How Employees Can Prevent Sexual Harassment

Lesson Transcript
Instructor: Shawn Grimsley

Shawn has a masters of public administration, JD, and a BA in political science.

Sexual harassment can affect the daily work environment for not only the victim, but all employees in a workplace. However, employees are not powerless. In this lesson, you'll learn how employees can help prevent harassment from happening to themselves and others. Updated: 12/02/2020

Prevention Through Knowledge

Workplace sexual harassment can create problems for the organization and its members. The best solution to avoid sexual harassment, and the harm it imposes, is to be proactive rather than reactive. Empowering employees to help prevent sexual harassment starts with knowledge of sexual harassment.

You can break sexual harassment down into two types. The first type, quid pro quo harassment, occurs when a supervisor demands a sexual favor from a subordinate employee, either in exchange for a beneficial employment action or to avoid an adverse employment action. Examples of employment actions include hiring, firing, transferring and compensation decisions.

The second type of sexual harassment is hostile environment sexual harassment. According to the EEOC (Equal Employment Opportunity Commission), this type of harassment involves the victim being exposed to severe and pervasive 'verbal or physical conduct of a sexual nature . . . when this conduct explicitly or implicitly affects an individual's employment, unreasonably interferes with an individual's work performance or creates an intimidating, hostile or offensive work environment.' Examples include telling inappropriate jokes, displaying lewd and offensive images and engaging in unwelcome and lewd touching.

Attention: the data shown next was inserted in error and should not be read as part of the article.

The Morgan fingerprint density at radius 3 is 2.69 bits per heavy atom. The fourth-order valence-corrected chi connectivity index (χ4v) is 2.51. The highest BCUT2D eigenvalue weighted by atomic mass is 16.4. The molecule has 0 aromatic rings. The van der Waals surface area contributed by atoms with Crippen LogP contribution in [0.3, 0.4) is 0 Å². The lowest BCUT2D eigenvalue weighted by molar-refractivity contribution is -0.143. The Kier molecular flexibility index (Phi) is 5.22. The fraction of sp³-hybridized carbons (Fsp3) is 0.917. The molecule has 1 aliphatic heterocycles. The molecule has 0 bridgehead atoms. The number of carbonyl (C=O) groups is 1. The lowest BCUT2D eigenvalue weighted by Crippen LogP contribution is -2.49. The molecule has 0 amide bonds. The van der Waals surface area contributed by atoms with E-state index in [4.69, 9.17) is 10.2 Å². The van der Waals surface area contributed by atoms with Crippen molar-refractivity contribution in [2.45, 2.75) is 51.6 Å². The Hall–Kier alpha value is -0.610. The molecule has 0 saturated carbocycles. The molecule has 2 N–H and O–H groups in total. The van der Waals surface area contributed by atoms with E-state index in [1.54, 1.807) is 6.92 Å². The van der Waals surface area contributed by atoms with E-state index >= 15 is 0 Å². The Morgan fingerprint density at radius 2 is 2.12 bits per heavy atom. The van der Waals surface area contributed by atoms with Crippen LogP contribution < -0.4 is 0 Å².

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  • 0:00 Prevention Through Knowledge
  • 1:37 Mandatory Procedures
  • 3:34 Use Common Sense
  • 4:08 Lesson Summary
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Preventing Sexual Harassment - Mandatory Procedures

Now that we understand what sexual harassment entails, how can we do our part? Employees need to read, understand and commit to their employer's sexual harassment policy. Your organization's sexual harassment policy outlines the rules and procedures relating to defining, reporting, investigating and remedying sexual harassment. The policies are designed to prevent and correct instances of sexual harassment in the workplace. Again, one of your responsibilities as an employee is to know and comply with the policy.

Knowing policy is not enough on its own. Employees must also know the procedures for filing complaints, and expectations of behavior. They can also be instructed by supervisors and through training on bystander intervention. In this way, employees may be braver to speak up and file complaints when they witness another employee being sexually harassed. Some organizations even have an anonymous helpline for any employees that want to speak up after experiencing or seeing sexual harassment in the workplace. The shared sense of responsibility and accountability for employees has also been encouraged through movements such as the 'MeToo' movement that emerged on social media.

In some organizations, employees also have the chance to speak up during performance appraisals. Appraisals can be more than a review of employee performance and achievements. They can also offer an opportunity for employees to raise any instances of sexual harassment that they have witnessed or experienced.

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